Aerojet Rocketdyne Holdings Inc. named a new chief executive Monday, promoting an officer who joined the Rancho Cordova rocket-engine manufacturer in March.
Eileen Drake, who has been Aerojet’s chief operating officer, replaced President and CEO Scott Seymour effective immediately. Aerojet said Seymour had been dealing with health problems.
Her promotion comes as Aerojet grapples with a recent decline in revenue, a cost-cutting drive and a dispute with a customer over responsibility for the explosion of an unmanned rocket last fall.
It also makes the 48-year-old Drake, a former commander of a U.S. Army airfield in Virginia, one of a handful of women with the top job at a defense contractor. Lockheed Martin and General Dynamics, two much larger contractors, named female CEOs in early 2013.
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Aerojet spokesman Glenn Mahone said Seymour, 64, “has had some health issues” and told the board of directors he was retiring. Drake will take his place on the company’s board of directors as well.
“She has been here several months,” Mahone said. “She’s best positioned and has the most knowledge to lead the company.” He said Drake was calling customers and getting ready to speak to employees, and wasn’t yet available to speak to the media.
Seymour, a former Northrop Grumman executive who joined Aerojet in 2010, engineered the company’s $550 million takeover of Rocketdyne in 2013. The purchase vastly expanded Aerojet’s size and scope, but the past few months have been rocky.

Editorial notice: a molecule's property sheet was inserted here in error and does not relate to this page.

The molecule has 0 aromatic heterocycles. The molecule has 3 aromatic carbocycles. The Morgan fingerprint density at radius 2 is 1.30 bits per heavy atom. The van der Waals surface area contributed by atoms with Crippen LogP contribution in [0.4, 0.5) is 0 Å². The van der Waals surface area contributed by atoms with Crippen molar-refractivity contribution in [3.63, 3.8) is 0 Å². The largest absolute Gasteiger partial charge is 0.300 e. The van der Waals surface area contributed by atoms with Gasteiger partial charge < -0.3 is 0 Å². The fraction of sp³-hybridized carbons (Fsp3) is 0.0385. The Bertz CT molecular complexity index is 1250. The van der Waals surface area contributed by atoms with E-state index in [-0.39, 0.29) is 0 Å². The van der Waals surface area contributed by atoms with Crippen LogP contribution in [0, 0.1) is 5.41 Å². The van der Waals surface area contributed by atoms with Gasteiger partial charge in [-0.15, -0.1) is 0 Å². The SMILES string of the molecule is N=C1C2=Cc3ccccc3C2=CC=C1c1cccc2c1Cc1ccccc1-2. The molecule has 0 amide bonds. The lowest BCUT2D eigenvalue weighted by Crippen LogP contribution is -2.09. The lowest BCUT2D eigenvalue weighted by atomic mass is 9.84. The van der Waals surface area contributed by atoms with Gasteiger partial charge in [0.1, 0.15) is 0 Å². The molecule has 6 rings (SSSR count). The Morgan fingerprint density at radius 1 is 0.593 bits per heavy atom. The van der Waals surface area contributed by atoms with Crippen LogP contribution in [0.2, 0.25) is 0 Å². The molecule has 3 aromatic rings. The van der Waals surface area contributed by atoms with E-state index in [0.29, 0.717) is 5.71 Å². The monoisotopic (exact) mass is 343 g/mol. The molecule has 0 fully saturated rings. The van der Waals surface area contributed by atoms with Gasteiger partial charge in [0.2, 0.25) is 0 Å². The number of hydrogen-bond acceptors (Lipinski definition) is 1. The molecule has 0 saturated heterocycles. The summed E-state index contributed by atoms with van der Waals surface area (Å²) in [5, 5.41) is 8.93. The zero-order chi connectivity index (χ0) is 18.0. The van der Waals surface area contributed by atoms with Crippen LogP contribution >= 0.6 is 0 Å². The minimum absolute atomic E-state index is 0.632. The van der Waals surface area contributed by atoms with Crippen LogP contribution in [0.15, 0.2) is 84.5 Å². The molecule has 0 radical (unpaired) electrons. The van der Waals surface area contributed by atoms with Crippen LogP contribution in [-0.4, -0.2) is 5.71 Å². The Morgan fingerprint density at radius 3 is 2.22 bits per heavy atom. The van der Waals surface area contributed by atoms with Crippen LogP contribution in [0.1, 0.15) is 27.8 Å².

In February, a former top executive named Warren Boley resigned, reportedly over differences with Seymour about the company’s direction. In March, the company said it would lay off 10 percent of its workforce over the next four years. About half of the 500 layoffs are expected to take place in Rancho Cordova, eliminating about 16 percent of the current workforce of 1,600.
And in April, the company, then known as GenCorp Inc., reported a first-quarter loss amid a decline in revenue.
Aerojet also is still dealing with the fallout from the explosion last fall of an unmanned rocket bound for the International Space Station. An executive with rocket owner Orbital ATK Inc. suggested in April that the explosion was caused by defects in the engine, which was made by the Soviet Union in the 1960s and refurbished by Aerojet. Aerojet officials have said they think debris from a foreign object got into the engine and caused the explosion.
Aerojet shares closed at $20.59, down 16 cents, on the New York Stock Exchange.